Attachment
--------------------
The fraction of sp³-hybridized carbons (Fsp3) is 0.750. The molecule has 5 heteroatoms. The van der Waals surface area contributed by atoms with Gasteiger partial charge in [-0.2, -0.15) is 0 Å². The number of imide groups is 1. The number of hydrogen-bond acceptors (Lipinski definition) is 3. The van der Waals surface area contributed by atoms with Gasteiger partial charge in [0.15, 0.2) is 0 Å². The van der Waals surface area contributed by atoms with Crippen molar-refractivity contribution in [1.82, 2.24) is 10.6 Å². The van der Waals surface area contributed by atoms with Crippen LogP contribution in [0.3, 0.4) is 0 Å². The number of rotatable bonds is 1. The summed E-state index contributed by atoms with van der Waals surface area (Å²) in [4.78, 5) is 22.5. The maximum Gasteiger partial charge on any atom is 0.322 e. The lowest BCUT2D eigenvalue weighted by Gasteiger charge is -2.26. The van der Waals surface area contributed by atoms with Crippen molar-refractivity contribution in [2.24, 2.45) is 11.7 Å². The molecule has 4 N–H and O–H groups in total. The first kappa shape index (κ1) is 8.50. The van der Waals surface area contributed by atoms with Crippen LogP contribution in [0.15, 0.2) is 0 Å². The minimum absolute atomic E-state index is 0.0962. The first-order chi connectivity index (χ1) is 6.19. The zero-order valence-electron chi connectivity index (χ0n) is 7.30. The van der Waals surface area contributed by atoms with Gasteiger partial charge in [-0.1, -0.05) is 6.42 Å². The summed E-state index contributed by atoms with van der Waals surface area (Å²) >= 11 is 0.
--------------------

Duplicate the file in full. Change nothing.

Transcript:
The fraction of sp³-hybridized carbons (Fsp3) is 0.750. The molecule has 5 heteroatoms. The van der Waals surface area contributed by atoms with Gasteiger partial charge in [-0.2, -0.15) is 0 Å². The number of imide groups is 1. The number of hydrogen-bond acceptors (Lipinski definition) is 3. The van der Waals surface area contributed by atoms with Gasteiger partial charge in [0.15, 0.2) is 0 Å². The van der Waals surface area contributed by atoms with Crippen molar-refractivity contribution in [1.82, 2.24) is 10.6 Å². The van der Waals surface area contributed by atoms with Crippen LogP contribution in [0.3, 0.4) is 0 Å². The number of rotatable bonds is 1. The summed E-state index contributed by atoms with van der Waals surface area (Å²) in [4.78, 5) is 22.5. The maximum Gasteiger partial charge on any atom is 0.322 e. The lowest BCUT2D eigenvalue weighted by Gasteiger charge is -2.26. The van der Waals surface area contributed by atoms with Crippen molar-refractivity contribution in [2.24, 2.45) is 11.7 Å². The molecule has 4 N–H and O–H groups in total. The first kappa shape index (κ1) is 8.50. The van der Waals surface area contributed by atoms with Crippen LogP contribution in [0.15, 0.2) is 0 Å². The minimum absolute atomic E-state index is 0.0962. The first-order chi connectivity index (χ1) is 6.19. The zero-order valence-electron chi connectivity index (χ0n) is 7.30. The van der Waals surface area contributed by atoms with Gasteiger partial charge in [-0.1, -0.05) is 6.42 Å². The summed E-state index contributed by atoms with van der Waals surface area (Å²) >= 11 is 0.